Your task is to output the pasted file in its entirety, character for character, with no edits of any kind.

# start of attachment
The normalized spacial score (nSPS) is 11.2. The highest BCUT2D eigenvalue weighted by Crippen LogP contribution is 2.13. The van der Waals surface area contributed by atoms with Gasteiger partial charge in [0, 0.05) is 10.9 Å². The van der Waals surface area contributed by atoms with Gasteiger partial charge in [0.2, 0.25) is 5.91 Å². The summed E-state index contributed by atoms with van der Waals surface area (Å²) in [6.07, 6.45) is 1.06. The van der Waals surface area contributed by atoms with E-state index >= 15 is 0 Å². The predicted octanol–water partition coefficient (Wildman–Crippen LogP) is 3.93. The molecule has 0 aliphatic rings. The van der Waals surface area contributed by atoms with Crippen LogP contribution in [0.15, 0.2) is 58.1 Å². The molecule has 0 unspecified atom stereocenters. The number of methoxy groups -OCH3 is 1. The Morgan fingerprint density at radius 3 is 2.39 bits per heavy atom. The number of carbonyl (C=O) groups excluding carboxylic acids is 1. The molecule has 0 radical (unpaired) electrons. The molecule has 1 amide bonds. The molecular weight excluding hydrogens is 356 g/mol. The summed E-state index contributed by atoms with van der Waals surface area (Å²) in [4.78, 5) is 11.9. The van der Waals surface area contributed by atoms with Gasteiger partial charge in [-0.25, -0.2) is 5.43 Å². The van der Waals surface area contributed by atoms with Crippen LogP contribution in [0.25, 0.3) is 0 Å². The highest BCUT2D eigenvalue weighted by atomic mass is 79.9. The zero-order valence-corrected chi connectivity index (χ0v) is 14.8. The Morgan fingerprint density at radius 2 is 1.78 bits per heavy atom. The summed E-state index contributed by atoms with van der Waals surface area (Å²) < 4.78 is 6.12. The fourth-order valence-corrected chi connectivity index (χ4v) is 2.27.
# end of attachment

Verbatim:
The normalized spacial score (nSPS) is 11.2. The highest BCUT2D eigenvalue weighted by Crippen LogP contribution is 2.13. The van der Waals surface area contributed by atoms with Gasteiger partial charge in [0, 0.05) is 10.9 Å². The van der Waals surface area contributed by atoms with Gasteiger partial charge in [0.2, 0.25) is 5.91 Å². The summed E-state index contributed by atoms with van der Waals surface area (Å²) in [6.07, 6.45) is 1.06. The van der Waals surface area contributed by atoms with E-state index >= 15 is 0 Å². The predicted octanol–water partition coefficient (Wildman–Crippen LogP) is 3.93. The molecule has 0 aliphatic rings. The van der Waals surface area contributed by atoms with Crippen LogP contribution in [0.15, 0.2) is 58.1 Å². The molecule has 0 unspecified atom stereocenters. The number of methoxy groups -OCH3 is 1. The Morgan fingerprint density at radius 3 is 2.39 bits per heavy atom. The number of carbonyl (C=O) groups excluding carboxylic acids is 1. The molecule has 0 radical (unpaired) electrons. The molecule has 1 amide bonds. The molecular weight excluding hydrogens is 356 g/mol. The summed E-state index contributed by atoms with van der Waals surface area (Å²) in [4.78, 5) is 11.9. The van der Waals surface area contributed by atoms with Gasteiger partial charge in [-0.25, -0.2) is 5.43 Å². The van der Waals surface area contributed by atoms with Crippen LogP contribution in [0.25, 0.3) is 0 Å². The highest BCUT2D eigenvalue weighted by atomic mass is 79.9. The zero-order valence-corrected chi connectivity index (χ0v) is 14.8. The Morgan fingerprint density at radius 2 is 1.78 bits per heavy atom. The summed E-state index contributed by atoms with van der Waals surface area (Å²) < 4.78 is 6.12. The fourth-order valence-corrected chi connectivity index (χ4v) is 2.27.